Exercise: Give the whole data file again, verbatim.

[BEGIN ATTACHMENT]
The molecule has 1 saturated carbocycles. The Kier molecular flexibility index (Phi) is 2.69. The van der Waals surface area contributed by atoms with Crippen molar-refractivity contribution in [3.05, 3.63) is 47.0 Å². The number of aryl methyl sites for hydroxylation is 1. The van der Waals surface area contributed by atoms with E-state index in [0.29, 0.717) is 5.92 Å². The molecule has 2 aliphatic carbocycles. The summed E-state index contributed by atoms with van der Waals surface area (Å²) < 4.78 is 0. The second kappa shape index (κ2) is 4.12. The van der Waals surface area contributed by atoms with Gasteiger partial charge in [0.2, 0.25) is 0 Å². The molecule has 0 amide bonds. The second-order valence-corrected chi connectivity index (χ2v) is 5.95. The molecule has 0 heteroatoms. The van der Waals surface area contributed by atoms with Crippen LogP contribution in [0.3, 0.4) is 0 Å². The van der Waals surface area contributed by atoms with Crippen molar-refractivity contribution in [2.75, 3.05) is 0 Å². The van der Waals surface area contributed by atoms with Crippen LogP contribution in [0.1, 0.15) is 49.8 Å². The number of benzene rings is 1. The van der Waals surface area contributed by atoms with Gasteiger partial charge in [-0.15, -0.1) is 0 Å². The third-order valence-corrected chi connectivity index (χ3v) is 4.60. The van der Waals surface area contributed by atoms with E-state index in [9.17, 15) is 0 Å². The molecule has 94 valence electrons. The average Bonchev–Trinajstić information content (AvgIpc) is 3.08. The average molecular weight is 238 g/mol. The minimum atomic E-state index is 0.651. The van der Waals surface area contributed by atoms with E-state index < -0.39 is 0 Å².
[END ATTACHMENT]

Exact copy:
The molecule has 1 saturated carbocycles. The Kier molecular flexibility index (Phi) is 2.69. The van der Waals surface area contributed by atoms with Crippen molar-refractivity contribution in [3.05, 3.63) is 47.0 Å². The number of aryl methyl sites for hydroxylation is 1. The van der Waals surface area contributed by atoms with E-state index in [0.29, 0.717) is 5.92 Å². The molecule has 2 aliphatic carbocycles. The summed E-state index contributed by atoms with van der Waals surface area (Å²) < 4.78 is 0. The second kappa shape index (κ2) is 4.12. The van der Waals surface area contributed by atoms with Gasteiger partial charge in [0.2, 0.25) is 0 Å². The molecule has 0 amide bonds. The second-order valence-corrected chi connectivity index (χ2v) is 5.95. The molecule has 0 heteroatoms. The van der Waals surface area contributed by atoms with Crippen LogP contribution in [0.3, 0.4) is 0 Å². The van der Waals surface area contributed by atoms with Crippen molar-refractivity contribution in [2.75, 3.05) is 0 Å². The van der Waals surface area contributed by atoms with Crippen LogP contribution in [0.1, 0.15) is 49.8 Å². The number of benzene rings is 1. The van der Waals surface area contributed by atoms with Gasteiger partial charge in [-0.15, -0.1) is 0 Å². The third-order valence-corrected chi connectivity index (χ3v) is 4.60. The van der Waals surface area contributed by atoms with E-state index in [9.17, 15) is 0 Å². The molecule has 94 valence electrons. The average Bonchev–Trinajstić information content (AvgIpc) is 3.08. The average molecular weight is 238 g/mol. The minimum atomic E-state index is 0.651. The van der Waals surface area contributed by atoms with E-state index < -0.39 is 0 Å².